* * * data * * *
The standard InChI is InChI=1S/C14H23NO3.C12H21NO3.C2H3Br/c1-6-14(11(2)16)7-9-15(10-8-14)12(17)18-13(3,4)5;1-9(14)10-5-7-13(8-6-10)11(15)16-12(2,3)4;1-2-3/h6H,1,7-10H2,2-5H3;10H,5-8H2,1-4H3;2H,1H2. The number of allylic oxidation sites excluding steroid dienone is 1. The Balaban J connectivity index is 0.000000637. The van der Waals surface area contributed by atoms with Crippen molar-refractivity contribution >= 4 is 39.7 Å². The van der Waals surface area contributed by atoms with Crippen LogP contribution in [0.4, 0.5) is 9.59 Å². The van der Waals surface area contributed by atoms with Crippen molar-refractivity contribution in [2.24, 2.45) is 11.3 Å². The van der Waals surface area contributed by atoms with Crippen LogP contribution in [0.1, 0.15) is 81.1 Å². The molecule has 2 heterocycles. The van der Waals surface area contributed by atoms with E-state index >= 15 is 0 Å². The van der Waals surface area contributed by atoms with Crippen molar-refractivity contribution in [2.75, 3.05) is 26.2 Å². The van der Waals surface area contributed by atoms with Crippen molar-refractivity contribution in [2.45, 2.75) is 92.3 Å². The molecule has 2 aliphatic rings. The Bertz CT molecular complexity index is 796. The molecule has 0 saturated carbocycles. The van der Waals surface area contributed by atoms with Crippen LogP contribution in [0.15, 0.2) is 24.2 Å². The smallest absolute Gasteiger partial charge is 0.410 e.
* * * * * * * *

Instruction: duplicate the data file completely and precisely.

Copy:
The standard InChI is InChI=1S/C14H23NO3.C12H21NO3.C2H3Br/c1-6-14(11(2)16)7-9-15(10-8-14)12(17)18-13(3,4)5;1-9(14)10-5-7-13(8-6-10)11(15)16-12(2,3)4;1-2-3/h6H,1,7-10H2,2-5H3;10H,5-8H2,1-4H3;2H,1H2. The number of allylic oxidation sites excluding steroid dienone is 1. The Balaban J connectivity index is 0.000000637. The van der Waals surface area contributed by atoms with Crippen molar-refractivity contribution >= 4 is 39.7 Å². The van der Waals surface area contributed by atoms with Crippen LogP contribution in [0.4, 0.5) is 9.59 Å². The van der Waals surface area contributed by atoms with Crippen molar-refractivity contribution in [2.24, 2.45) is 11.3 Å². The van der Waals surface area contributed by atoms with Crippen LogP contribution in [0.1, 0.15) is 81.1 Å². The molecule has 2 heterocycles. The van der Waals surface area contributed by atoms with E-state index >= 15 is 0 Å². The van der Waals surface area contributed by atoms with Crippen molar-refractivity contribution in [2.75, 3.05) is 26.2 Å². The van der Waals surface area contributed by atoms with Crippen molar-refractivity contribution in [2.45, 2.75) is 92.3 Å². The molecule has 2 aliphatic rings. The Bertz CT molecular complexity index is 796. The molecule has 0 saturated carbocycles. The van der Waals surface area contributed by atoms with Crippen LogP contribution in [0.15, 0.2) is 24.2 Å². The smallest absolute Gasteiger partial charge is 0.410 e.